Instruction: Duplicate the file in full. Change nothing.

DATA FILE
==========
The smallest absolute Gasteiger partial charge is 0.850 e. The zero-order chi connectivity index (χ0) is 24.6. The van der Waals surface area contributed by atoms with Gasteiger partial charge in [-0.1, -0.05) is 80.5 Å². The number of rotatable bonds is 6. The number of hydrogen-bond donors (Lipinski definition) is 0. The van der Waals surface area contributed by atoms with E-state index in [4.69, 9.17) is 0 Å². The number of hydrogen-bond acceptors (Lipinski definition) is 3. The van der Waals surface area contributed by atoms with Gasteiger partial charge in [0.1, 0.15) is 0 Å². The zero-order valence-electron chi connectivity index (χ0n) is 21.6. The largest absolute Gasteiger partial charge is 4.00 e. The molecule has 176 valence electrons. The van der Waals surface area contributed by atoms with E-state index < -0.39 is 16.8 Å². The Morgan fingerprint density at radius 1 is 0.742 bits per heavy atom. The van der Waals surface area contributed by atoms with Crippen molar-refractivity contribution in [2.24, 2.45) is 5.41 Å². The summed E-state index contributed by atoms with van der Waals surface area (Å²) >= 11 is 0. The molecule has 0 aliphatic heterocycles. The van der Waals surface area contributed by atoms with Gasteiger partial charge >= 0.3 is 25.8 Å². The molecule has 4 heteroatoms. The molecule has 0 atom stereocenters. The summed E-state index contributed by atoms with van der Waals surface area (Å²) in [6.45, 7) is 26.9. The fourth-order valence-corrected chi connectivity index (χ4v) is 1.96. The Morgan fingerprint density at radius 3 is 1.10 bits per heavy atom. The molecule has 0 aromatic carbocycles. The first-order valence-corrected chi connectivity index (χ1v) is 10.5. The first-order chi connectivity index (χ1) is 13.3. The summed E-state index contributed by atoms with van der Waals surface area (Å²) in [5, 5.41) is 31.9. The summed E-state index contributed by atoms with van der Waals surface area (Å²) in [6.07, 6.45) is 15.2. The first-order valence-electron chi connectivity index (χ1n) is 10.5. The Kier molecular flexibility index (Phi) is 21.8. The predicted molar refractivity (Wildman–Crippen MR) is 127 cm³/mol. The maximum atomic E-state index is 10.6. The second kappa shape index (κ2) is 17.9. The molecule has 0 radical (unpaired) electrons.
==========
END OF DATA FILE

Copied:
The smallest absolute Gasteiger partial charge is 0.850 e. The zero-order chi connectivity index (χ0) is 24.6. The van der Waals surface area contributed by atoms with Gasteiger partial charge in [-0.1, -0.05) is 80.5 Å². The number of rotatable bonds is 6. The number of hydrogen-bond donors (Lipinski definition) is 0. The van der Waals surface area contributed by atoms with E-state index in [4.69, 9.17) is 0 Å². The number of hydrogen-bond acceptors (Lipinski definition) is 3. The van der Waals surface area contributed by atoms with Gasteiger partial charge in [0.1, 0.15) is 0 Å². The zero-order valence-electron chi connectivity index (χ0n) is 21.6. The largest absolute Gasteiger partial charge is 4.00 e. The molecule has 176 valence electrons. The van der Waals surface area contributed by atoms with E-state index < -0.39 is 16.8 Å². The Morgan fingerprint density at radius 1 is 0.742 bits per heavy atom. The van der Waals surface area contributed by atoms with Crippen molar-refractivity contribution in [2.24, 2.45) is 5.41 Å². The summed E-state index contributed by atoms with van der Waals surface area (Å²) >= 11 is 0. The molecule has 0 aliphatic heterocycles. The van der Waals surface area contributed by atoms with Gasteiger partial charge >= 0.3 is 25.8 Å². The molecule has 4 heteroatoms. The molecule has 0 atom stereocenters. The summed E-state index contributed by atoms with van der Waals surface area (Å²) in [6.45, 7) is 26.9. The fourth-order valence-corrected chi connectivity index (χ4v) is 1.96. The Morgan fingerprint density at radius 3 is 1.10 bits per heavy atom. The molecule has 0 aromatic carbocycles. The first-order valence-corrected chi connectivity index (χ1v) is 10.5. The first-order chi connectivity index (χ1) is 13.3. The summed E-state index contributed by atoms with van der Waals surface area (Å²) in [5, 5.41) is 31.9. The summed E-state index contributed by atoms with van der Waals surface area (Å²) in [6.07, 6.45) is 15.2. The first-order valence-electron chi connectivity index (χ1n) is 10.5. The Kier molecular flexibility index (Phi) is 21.8. The predicted molar refractivity (Wildman–Crippen MR) is 127 cm³/mol. The maximum atomic E-state index is 10.6. The second kappa shape index (κ2) is 17.9. The molecule has 0 radical (unpaired) electrons.